Three studies of Nubian teeth.

Population continuity vs. discontinuity revisited: Dental affinities among late Paleolithic through Christian-era Nubians
Dr. Joel D. Irish *
The present study revisits a subject that has been a source of long-standing bioarchaeological contention, namely, estimation of Nubian population origins and affinities. Using the Arizona State University dental anthropology system, frequencies of 36 crown, root, and intraoral osseous discrete traits in 12 late Pleistocene through early historic Nubian samples were recorded and analyzed. Specifically, intersample phenetic affinities, and an indication of which traits are most important in driving this variation, were determined through the application of correspondence analysis and the mean measure of divergence distance statistic. The results support previous work by the author and others indicating that population discontinuity, in the form of replacement or significant gene flow into an existing gene pool, occurred sometime after the Pleistocene. This analysis now suggests that the break occurred before the Final Neolithic. Samples from the latter through Christian periods exhibit relative homogeneity, which implies overall post-Pleistocene diachronic and regional population continuity. Yet there are several perceptible trends among these latter samples that: 1) are consistent with documented Nubian population history, 2) enable the testing of several existing peopling hypotheses, and 3) allow the formulation of new hypotheses, including a suggestion of two post-Pleistocene subgroups predicated on an age-based sample dichotomy. Am J Phys Anthropol, 2005. © 2005 Wiley-Liss, Inc.

The ancient inhabitants of Jebel Moya redux: measures of population affinity based on dental morphology
Dr. Joel D. Irish.

This paper re-examines some of the methods and craniometric findings in the classic volume The Ancient Inhabitants of Jebel Moya (Sudan) (1955) by Mukherjee, Rao & Trevor, in light of recent archaeological data and relative to a new dental morphological study. Archaeological evidence characterises these inhabitants as having been heavily influenced by outside sources; yet they managed to establish and maintain their own distinctive culture as seen in the site features and surviving artefact collections. The dental study, modelled after the original craniometric-based investigation and using the same or similar comparative samples, detected complementary indications of outside biological influence. In the study, up to 36 dental traits were recorded in a total of 19 African samples. The most influential traits in driving inter-sample variation were then identified, and phenetic affinities were calculated using the Mahalanobis D2 statistic for non-metric traits. If phenetic similarity provides an estimate of genetic relatedness, these affinities, like the original craniometric findings, suggest that the Jebel Moyans exhibited a mosaic of features that are reminiscent of, yet distinct from, both sub-Saharan and North African peoples. Together, these different lines of evidence correspond to portray the Jebel Moya populace as a uniform, although distinct, biocultural amalgam. Copyright © 2006 John Wiley & Sons, Ltd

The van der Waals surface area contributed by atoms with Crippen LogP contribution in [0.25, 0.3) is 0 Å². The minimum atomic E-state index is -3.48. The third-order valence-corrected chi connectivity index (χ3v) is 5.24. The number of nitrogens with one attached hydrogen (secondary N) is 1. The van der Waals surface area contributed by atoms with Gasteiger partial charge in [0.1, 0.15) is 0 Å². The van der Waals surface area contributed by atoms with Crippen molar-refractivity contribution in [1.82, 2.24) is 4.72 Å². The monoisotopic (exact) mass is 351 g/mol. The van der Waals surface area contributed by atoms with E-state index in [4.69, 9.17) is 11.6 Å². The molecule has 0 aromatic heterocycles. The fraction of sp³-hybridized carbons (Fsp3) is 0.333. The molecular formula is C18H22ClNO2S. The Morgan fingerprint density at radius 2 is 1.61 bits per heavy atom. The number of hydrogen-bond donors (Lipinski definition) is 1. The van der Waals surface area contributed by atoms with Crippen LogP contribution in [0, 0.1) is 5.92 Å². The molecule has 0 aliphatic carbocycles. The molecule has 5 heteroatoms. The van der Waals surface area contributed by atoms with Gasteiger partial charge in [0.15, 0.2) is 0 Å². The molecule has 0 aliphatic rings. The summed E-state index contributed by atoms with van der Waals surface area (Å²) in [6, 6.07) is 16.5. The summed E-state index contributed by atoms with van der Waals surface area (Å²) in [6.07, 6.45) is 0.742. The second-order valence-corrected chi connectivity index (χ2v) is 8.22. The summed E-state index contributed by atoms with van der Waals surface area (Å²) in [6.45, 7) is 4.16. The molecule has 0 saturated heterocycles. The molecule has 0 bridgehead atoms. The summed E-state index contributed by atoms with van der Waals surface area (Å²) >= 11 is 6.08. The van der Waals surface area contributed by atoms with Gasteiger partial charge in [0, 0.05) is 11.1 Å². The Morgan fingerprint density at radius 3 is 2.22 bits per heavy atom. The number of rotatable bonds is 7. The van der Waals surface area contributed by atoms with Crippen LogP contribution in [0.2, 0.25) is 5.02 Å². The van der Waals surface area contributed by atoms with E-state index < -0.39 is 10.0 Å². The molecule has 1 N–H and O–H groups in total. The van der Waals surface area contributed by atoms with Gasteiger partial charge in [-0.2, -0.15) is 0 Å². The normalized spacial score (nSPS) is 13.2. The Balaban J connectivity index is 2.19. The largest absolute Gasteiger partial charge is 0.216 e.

The first item does seem to suggest that there was a population influx into the Nubian area.  My guess this would probably be the expansion of the Neolithic farmers from the middle East.

Dental reduction in post-pleistocene Nubia
James M. Calcagno

Tooth size changes among Nubian archaeological populations dating from the Mesolithic through the Christian era, a period of approximately 12,000 years, are analyzed. Standard length and breadth dimensions of all permanent teeth from several cultural horizons are combined to form three large samples: Mesolithic, 10000-7000 B.C.; Agriculturalist, 3300-1100 B.C. (A-group, C-group, Pharaonic); and Intensive Agriculturalist, A.D. 0-1400 (Meroitic, X-Group, Christian). Such information not only fills a void in the knowledge of Nubian skeletal biology, but also provides a much needed African reference point for the comparison of tooth size data among anatomically modern Homo sapiens from various regions of the world.
Changes in mean tooth size and associated t-tests reveal strong and significant reduction in dental size between the Mesolithic and Agriculturalist samples, followed by a continued although diminished trend of reduction for only the molar teeth between the two Agriculturalist groups. These patterns are best observed by examining tooth breadths, which are considered as the most reliable indicator of tooth size. Previously published odontometrics of the Nubian Mesolithic are briefly compared to the findings of this diachronic analysis of Nubian dental change. Revised: 30 January 1986


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